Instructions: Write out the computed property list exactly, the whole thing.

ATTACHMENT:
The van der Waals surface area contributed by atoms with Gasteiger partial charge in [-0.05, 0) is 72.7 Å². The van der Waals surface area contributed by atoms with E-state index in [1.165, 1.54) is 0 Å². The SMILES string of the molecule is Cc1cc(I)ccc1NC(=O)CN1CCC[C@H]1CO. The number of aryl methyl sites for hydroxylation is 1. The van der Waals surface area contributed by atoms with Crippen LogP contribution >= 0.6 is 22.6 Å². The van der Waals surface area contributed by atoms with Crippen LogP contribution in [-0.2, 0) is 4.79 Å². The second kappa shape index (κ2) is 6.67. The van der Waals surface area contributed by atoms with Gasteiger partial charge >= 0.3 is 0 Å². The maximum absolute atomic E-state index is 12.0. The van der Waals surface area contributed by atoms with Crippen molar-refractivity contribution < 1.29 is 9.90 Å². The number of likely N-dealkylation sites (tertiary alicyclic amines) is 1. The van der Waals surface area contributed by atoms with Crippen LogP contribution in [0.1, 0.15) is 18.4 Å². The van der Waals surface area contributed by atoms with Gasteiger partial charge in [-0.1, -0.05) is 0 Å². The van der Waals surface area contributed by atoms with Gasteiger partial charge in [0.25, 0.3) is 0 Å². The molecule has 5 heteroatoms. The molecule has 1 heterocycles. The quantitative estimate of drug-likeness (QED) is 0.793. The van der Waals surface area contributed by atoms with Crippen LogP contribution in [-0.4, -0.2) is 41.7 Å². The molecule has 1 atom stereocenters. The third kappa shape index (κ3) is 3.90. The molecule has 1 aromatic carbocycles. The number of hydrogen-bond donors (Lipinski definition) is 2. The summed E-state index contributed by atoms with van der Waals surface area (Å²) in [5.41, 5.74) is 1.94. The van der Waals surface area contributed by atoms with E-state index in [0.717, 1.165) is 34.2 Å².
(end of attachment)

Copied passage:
The van der Waals surface area contributed by atoms with Gasteiger partial charge in [-0.05, 0) is 72.7 Å². The van der Waals surface area contributed by atoms with E-state index in [1.165, 1.54) is 0 Å². The SMILES string of the molecule is Cc1cc(I)ccc1NC(=O)CN1CCC[C@H]1CO. The number of aryl methyl sites for hydroxylation is 1. The van der Waals surface area contributed by atoms with Crippen LogP contribution >= 0.6 is 22.6 Å². The van der Waals surface area contributed by atoms with Crippen LogP contribution in [-0.2, 0) is 4.79 Å². The second kappa shape index (κ2) is 6.67. The van der Waals surface area contributed by atoms with Gasteiger partial charge >= 0.3 is 0 Å². The maximum absolute atomic E-state index is 12.0. The van der Waals surface area contributed by atoms with Crippen molar-refractivity contribution < 1.29 is 9.90 Å². The number of likely N-dealkylation sites (tertiary alicyclic amines) is 1. The van der Waals surface area contributed by atoms with Crippen LogP contribution in [0.1, 0.15) is 18.4 Å². The van der Waals surface area contributed by atoms with Gasteiger partial charge in [-0.1, -0.05) is 0 Å². The van der Waals surface area contributed by atoms with Gasteiger partial charge in [0.25, 0.3) is 0 Å². The molecule has 5 heteroatoms. The molecule has 1 heterocycles. The quantitative estimate of drug-likeness (QED) is 0.793. The van der Waals surface area contributed by atoms with Crippen LogP contribution in [-0.4, -0.2) is 41.7 Å². The molecule has 1 atom stereocenters. The third kappa shape index (κ3) is 3.90. The molecule has 1 aromatic carbocycles. The number of hydrogen-bond donors (Lipinski definition) is 2. The summed E-state index contributed by atoms with van der Waals surface area (Å²) in [5.41, 5.74) is 1.94. The van der Waals surface area contributed by atoms with E-state index in [0.717, 1.165) is 34.2 Å².